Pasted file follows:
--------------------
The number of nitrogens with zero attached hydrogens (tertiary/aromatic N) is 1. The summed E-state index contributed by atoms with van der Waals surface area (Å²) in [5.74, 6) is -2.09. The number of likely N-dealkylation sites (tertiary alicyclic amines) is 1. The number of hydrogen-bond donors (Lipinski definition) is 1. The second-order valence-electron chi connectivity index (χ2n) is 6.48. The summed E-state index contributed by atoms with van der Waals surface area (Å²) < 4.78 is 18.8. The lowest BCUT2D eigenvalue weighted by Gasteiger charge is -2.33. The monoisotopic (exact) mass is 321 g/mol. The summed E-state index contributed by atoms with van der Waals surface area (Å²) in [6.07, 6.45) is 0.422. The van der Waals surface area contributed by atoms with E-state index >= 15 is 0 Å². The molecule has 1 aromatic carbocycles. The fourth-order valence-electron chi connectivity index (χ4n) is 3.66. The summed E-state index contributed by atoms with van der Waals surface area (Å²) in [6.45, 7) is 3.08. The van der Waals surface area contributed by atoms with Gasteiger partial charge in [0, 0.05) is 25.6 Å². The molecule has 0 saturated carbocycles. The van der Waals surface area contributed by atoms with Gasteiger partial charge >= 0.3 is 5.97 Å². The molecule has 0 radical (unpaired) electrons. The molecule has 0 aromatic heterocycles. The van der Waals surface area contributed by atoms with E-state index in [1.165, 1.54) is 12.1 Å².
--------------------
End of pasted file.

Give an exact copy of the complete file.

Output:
The number of nitrogens with zero attached hydrogens (tertiary/aromatic N) is 1. The summed E-state index contributed by atoms with van der Waals surface area (Å²) in [5.74, 6) is -2.09. The number of likely N-dealkylation sites (tertiary alicyclic amines) is 1. The number of hydrogen-bond donors (Lipinski definition) is 1. The second-order valence-electron chi connectivity index (χ2n) is 6.48. The summed E-state index contributed by atoms with van der Waals surface area (Å²) < 4.78 is 18.8. The lowest BCUT2D eigenvalue weighted by Gasteiger charge is -2.33. The monoisotopic (exact) mass is 321 g/mol. The summed E-state index contributed by atoms with van der Waals surface area (Å²) in [6.07, 6.45) is 0.422. The van der Waals surface area contributed by atoms with E-state index >= 15 is 0 Å². The molecule has 1 aromatic carbocycles. The fourth-order valence-electron chi connectivity index (χ4n) is 3.66. The summed E-state index contributed by atoms with van der Waals surface area (Å²) in [6.45, 7) is 3.08. The van der Waals surface area contributed by atoms with Gasteiger partial charge in [0, 0.05) is 25.6 Å². The molecule has 0 saturated carbocycles. The van der Waals surface area contributed by atoms with Gasteiger partial charge >= 0.3 is 5.97 Å². The molecule has 0 radical (unpaired) electrons. The molecule has 0 aromatic heterocycles. The van der Waals surface area contributed by atoms with E-state index in [1.165, 1.54) is 12.1 Å².